“The Cinema Camera’s native sensitivity is a healthy ISO400 and at f/2.8 it delivered fully exposed images in our fairly dimly lit studio set.  Sensitivity can be increased to ISO800 and 1600 for lower light environments and the increase in noise was minimal.  Adjusting the EF lens’ iris is easy using the |< and >| buttons, however it is stepped, so for precise or in-shot iris adjustment you’ll need a proper manual iris lens.”

Peaking and 5″ 800 x 400 seem very usable

Although the screen resolution is not up there with a Small HD DP-6 and you cannot expect a retina level pixel pitch, the good news is that it is decent to use and you get peaking to assist with manual focus. What about a punch in focus assist? The camera is supplied with a hood for shooting outdoors but you’ll probably need an external EVF for offsetting on a rig and shooting in very bright sunlight. What could be awkward is changing touch screen settings when shoulder mounted. The lack of physical buttons means you cannot twiddle nobs or buttons blindly like you can on a DSLR.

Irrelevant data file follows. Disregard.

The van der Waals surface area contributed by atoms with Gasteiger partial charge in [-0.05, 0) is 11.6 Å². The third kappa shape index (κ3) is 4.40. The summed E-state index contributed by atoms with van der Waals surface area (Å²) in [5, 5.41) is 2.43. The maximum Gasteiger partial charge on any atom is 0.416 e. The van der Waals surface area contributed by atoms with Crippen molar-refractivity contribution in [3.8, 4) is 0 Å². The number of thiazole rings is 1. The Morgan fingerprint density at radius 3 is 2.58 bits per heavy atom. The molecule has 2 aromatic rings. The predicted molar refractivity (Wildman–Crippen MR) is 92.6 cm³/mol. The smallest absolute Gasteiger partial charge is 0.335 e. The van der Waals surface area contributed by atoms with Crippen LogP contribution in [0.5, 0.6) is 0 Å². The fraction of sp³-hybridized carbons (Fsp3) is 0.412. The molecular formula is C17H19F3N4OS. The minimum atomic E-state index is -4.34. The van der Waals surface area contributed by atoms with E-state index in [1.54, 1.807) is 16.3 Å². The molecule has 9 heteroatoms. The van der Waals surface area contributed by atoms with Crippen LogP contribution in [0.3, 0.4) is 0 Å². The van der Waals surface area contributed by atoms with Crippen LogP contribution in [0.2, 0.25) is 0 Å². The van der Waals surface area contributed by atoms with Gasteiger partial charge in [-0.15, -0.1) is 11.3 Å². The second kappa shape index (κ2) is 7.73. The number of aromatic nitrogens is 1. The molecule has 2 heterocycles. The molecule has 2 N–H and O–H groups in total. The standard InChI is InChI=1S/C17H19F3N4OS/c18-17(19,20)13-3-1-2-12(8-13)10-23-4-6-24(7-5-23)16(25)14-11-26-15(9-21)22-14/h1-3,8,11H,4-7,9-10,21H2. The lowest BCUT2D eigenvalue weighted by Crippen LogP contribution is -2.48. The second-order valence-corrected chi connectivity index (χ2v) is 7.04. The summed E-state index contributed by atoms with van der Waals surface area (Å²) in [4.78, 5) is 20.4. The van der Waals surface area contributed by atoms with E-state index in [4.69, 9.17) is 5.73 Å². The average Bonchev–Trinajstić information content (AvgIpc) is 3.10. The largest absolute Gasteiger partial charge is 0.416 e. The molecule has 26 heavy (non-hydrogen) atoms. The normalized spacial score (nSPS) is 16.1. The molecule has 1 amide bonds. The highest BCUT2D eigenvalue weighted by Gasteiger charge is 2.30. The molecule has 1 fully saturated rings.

“The camera is equipped with a peaking function for accurate focusing – This is activated by a physical ‘focus’ button and it greatly facilitates accurate determination of the focus point, even with the integrated monitor…  And on the subject of that monitor I was pleasantly surprised with its image quality and also the clarity and ease of operation of the touch screen menu system.  Whilst only a limited number of set up parameters could be changed on the prototype , where adjustments could be made it was a cinch!”

When will it be in stock?

Blackmagic are still saying July but the camera is still in the prototype stage. That is a very short amount of time to ramp up production to satisfy demand, so CVP say that the camera looks like it will be trickled out slowly on a first come first served basis. I’d say the chances of it being ready in the next 2 weeks is 50-50.